Monday, June 10, 2019

D'var Torah on The Book of Ruth

By Sue Beller, Boar Chair

The below post is the D'var Torah given by Board Chair Sue Beller at the recent Board of Directors Meeting on June 3-4,2019. 

One of the special things about the Hadassah Foundation is that we work within a Jewish framework deriving from Jewish values.  Shavuot is coming up soon  – Sunday June 9 and Monday June 10 – and I found some inspiration surrounding one of the holiday’s traditional readings – the Book of Ruth.

The fact that the Book of Ruth exists to begin with is special because there are only two books in the Bible named after women – the Book of Ruth and the Book of Esther.  In both cases, the women are truly the heroes of those stories.

A quick overview of the Story of Ruth
There is famine in Israel.  Naomi, along with her husband Elimelekh and their 2 sons, migrate to the land of the Moabites to escape starvation.  They are there for 10 years and during that time, the 2 sons marry Moabite women – Ruth and Orpah – who happen to be the daughters of the king.  Towards the end of the 10 years, tragedy befalls the family, and all 3 men die.

Naomi is devastated, and she decides that she needs to go back to the land where her family is from in Bethlehem.  Naomi knows it is going to be a hard life and she urges her 2 daughter-in-laws to stay in the land of the Moabites where they are from.  Orpah complies. However Ruth refuses with the famous verse of devotion:
Photo credit: 
"Where you go I will go, and where you stay I will stay. Your people will be my people and your God my God. Where you die I will die, and there I will be buried. May the Lord deal with me, be it ever so severely, if even death separates you and me." 

Together, Naomi and Ruth go back to Bethlehem, and it is a hard life. One day when Ruth is out in the fields working, she happens to meet Boaz, who is related to Naomi’s deceased husband.  He is the owner of the fields and wealthy, and takes a liking to Ruth.  With Naomi’s coaching and help, Boaz ends up marrying Ruth.  Together Ruth and Boaz have a son, which is significant because this son will become the grandfather of King David.  This union starts the line of David – a time in Jewish history, of great peace and prosperity.

What can we learn as a Foundation
The story of Ruth is an amazing example of women supporting women! Ruth’s devotion to Naomi is legendary.  In the Bible, which is filled with stories of jealousy and betrayal, this story about women’s support for each other, really stands out.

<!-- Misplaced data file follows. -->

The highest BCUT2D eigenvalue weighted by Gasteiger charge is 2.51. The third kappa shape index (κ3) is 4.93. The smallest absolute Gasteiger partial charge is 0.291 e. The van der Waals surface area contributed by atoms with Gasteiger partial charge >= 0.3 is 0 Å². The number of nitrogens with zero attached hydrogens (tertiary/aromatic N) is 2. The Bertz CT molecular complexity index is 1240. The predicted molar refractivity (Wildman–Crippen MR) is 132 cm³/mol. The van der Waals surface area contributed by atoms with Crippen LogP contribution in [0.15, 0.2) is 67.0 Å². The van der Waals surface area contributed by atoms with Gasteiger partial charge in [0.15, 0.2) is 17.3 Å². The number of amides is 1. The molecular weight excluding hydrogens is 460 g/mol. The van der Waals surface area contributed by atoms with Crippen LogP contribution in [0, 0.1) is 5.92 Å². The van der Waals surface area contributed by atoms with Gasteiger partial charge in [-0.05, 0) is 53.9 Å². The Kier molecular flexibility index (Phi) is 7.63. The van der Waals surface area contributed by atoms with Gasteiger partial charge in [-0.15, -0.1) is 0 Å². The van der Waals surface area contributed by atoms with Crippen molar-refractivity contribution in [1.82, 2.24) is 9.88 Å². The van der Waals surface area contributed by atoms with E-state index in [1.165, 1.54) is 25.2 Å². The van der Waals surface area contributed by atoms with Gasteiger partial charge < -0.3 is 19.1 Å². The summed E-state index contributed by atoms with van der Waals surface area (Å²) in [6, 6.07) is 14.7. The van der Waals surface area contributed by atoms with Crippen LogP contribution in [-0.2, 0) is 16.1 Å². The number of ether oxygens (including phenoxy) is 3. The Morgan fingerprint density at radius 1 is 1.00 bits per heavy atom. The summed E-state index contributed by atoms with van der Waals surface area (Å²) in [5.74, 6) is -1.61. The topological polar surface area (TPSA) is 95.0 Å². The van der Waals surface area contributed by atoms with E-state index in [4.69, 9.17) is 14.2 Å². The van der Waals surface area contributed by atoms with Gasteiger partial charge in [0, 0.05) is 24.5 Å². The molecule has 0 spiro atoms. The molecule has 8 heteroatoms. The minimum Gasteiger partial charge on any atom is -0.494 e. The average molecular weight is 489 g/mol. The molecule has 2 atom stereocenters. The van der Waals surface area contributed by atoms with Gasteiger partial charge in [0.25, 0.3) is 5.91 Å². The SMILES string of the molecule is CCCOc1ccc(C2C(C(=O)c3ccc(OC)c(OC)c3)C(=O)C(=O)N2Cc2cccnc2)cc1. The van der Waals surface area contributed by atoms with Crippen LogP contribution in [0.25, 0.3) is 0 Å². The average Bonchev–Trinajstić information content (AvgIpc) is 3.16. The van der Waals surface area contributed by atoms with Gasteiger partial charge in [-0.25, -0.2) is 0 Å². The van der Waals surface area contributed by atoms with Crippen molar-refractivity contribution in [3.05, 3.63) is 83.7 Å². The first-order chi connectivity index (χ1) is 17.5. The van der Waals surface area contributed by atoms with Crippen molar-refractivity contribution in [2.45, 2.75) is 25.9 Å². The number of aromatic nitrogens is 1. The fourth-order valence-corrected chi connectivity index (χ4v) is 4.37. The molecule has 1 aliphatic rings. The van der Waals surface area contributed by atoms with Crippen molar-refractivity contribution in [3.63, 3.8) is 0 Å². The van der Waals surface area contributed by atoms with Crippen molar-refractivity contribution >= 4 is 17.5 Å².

Over the years, when Ruth was Naomi’s daughter-in-law, Ruth must have developed a real respect and a bond with Naomi.  So when Naomi loses her husband and her sons – and in a male-dominated culture this is everything – she just wants to return to her people and she is willing to do this alone.  It’s unclear whether she would even survive the journey by herself.  Ruth is unflinching; she pledges to stay by Naomi’s side, giving up everything, even when Naomi urges her not to go.  In turn, when they return to Israel, Naomi seeks out the best for Ruth.  This is truly a remarkable story of sisterhood – a powerful example of women lifting up women.

The Story of Ruth also gives us a great example of social change and it far reaching impact, in the way it raises the status and the respect of the convert.  Up until this point in the timeline of the Bible, we hear about different biblical figures who marry spouses from foreign lands.  But in general, these partners are side-lined.  We hear very little about them.  This is the first time when the convert becomes the star of the story.

When I think about some of the social change indicators that our Foundation uses, this hits squarely on a several of them.  The Story of Ruth redefines the meaning of a convert from one who is a follower to one who is an equal and in fact, even a leader.  This story also serves to change community behavior.  Rather than treating the convert as a marginalized outsider, this story exemplifies the need to embrace the convert in the way that Naomi embraces Ruth.  If Naomi had not embraced Ruth, the implication is that the line of David never would have happened.  And we still hear the story of Ruth referenced today, as the model for how to treat the convert.

There are multiple interpretations of the story of Ruth that draw strong parallels between Abraham and Ruth, and their common leadership traits.  I believe these comparisons are particularly important because they highlight a different kind of leader.   Both Ruth and Abraham are characterized by their tremendous chesed or kindness.  They also are both portrayed as courageous migrants who left the land of their fathers, casting away their religious and national bonds, to embark on unknown and very dangerous journeys.  In Abraham’s case, he is propelled by faith.  And in Ruth’s case, she is propelled by love and loyalty.  Ultimately, both Abraham and Ruth are portrayed as important leaders, and instrumental in establishing the future course of the Jewish people.  As a Foundation, as we focus on broadening the definition of leadership, I love the fact that the Bible makes this association.